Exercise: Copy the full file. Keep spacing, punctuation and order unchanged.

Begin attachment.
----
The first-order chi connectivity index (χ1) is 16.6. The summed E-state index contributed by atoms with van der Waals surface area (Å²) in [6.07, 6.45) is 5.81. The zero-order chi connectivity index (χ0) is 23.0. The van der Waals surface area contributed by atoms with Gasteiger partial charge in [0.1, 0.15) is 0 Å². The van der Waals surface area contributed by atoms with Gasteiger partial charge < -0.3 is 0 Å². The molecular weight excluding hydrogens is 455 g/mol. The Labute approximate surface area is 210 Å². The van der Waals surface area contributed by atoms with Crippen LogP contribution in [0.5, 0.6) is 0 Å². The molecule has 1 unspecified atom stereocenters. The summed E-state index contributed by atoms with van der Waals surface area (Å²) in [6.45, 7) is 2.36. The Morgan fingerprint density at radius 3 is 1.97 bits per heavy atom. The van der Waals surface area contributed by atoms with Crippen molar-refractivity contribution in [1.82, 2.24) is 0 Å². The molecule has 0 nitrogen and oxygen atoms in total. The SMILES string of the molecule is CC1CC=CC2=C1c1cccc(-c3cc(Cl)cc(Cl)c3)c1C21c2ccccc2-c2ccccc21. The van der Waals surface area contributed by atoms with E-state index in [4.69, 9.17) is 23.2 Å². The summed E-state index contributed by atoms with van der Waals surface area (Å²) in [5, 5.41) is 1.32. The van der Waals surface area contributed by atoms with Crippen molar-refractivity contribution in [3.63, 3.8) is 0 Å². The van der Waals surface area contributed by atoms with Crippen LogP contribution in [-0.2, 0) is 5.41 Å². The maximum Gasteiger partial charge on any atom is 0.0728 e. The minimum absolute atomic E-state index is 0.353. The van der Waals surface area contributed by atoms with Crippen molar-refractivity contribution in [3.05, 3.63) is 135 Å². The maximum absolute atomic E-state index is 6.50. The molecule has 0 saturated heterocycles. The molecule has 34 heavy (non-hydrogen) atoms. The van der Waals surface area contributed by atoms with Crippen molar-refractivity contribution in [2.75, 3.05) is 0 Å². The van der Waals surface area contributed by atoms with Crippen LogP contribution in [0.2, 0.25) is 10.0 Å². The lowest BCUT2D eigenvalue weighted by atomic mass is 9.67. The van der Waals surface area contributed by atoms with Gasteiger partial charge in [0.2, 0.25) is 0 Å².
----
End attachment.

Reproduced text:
The first-order chi connectivity index (χ1) is 16.6. The summed E-state index contributed by atoms with van der Waals surface area (Å²) in [6.07, 6.45) is 5.81. The zero-order chi connectivity index (χ0) is 23.0. The van der Waals surface area contributed by atoms with Gasteiger partial charge in [0.1, 0.15) is 0 Å². The van der Waals surface area contributed by atoms with Gasteiger partial charge < -0.3 is 0 Å². The molecular weight excluding hydrogens is 455 g/mol. The Labute approximate surface area is 210 Å². The van der Waals surface area contributed by atoms with Crippen LogP contribution in [0.5, 0.6) is 0 Å². The molecule has 1 unspecified atom stereocenters. The summed E-state index contributed by atoms with van der Waals surface area (Å²) in [6.45, 7) is 2.36. The Morgan fingerprint density at radius 3 is 1.97 bits per heavy atom. The van der Waals surface area contributed by atoms with Crippen molar-refractivity contribution in [1.82, 2.24) is 0 Å². The molecule has 0 nitrogen and oxygen atoms in total. The SMILES string of the molecule is CC1CC=CC2=C1c1cccc(-c3cc(Cl)cc(Cl)c3)c1C21c2ccccc2-c2ccccc21. The van der Waals surface area contributed by atoms with E-state index in [4.69, 9.17) is 23.2 Å². The summed E-state index contributed by atoms with van der Waals surface area (Å²) in [5, 5.41) is 1.32. The van der Waals surface area contributed by atoms with Crippen molar-refractivity contribution in [3.63, 3.8) is 0 Å². The van der Waals surface area contributed by atoms with Crippen LogP contribution in [-0.2, 0) is 5.41 Å². The maximum Gasteiger partial charge on any atom is 0.0728 e. The minimum absolute atomic E-state index is 0.353. The van der Waals surface area contributed by atoms with Crippen molar-refractivity contribution in [3.05, 3.63) is 135 Å². The maximum absolute atomic E-state index is 6.50. The molecule has 0 saturated heterocycles. The molecule has 34 heavy (non-hydrogen) atoms. The van der Waals surface area contributed by atoms with Crippen molar-refractivity contribution in [2.75, 3.05) is 0 Å². The van der Waals surface area contributed by atoms with Crippen LogP contribution in [0.2, 0.25) is 10.0 Å². The lowest BCUT2D eigenvalue weighted by atomic mass is 9.67. The van der Waals surface area contributed by atoms with Gasteiger partial charge in [0.2, 0.25) is 0 Å².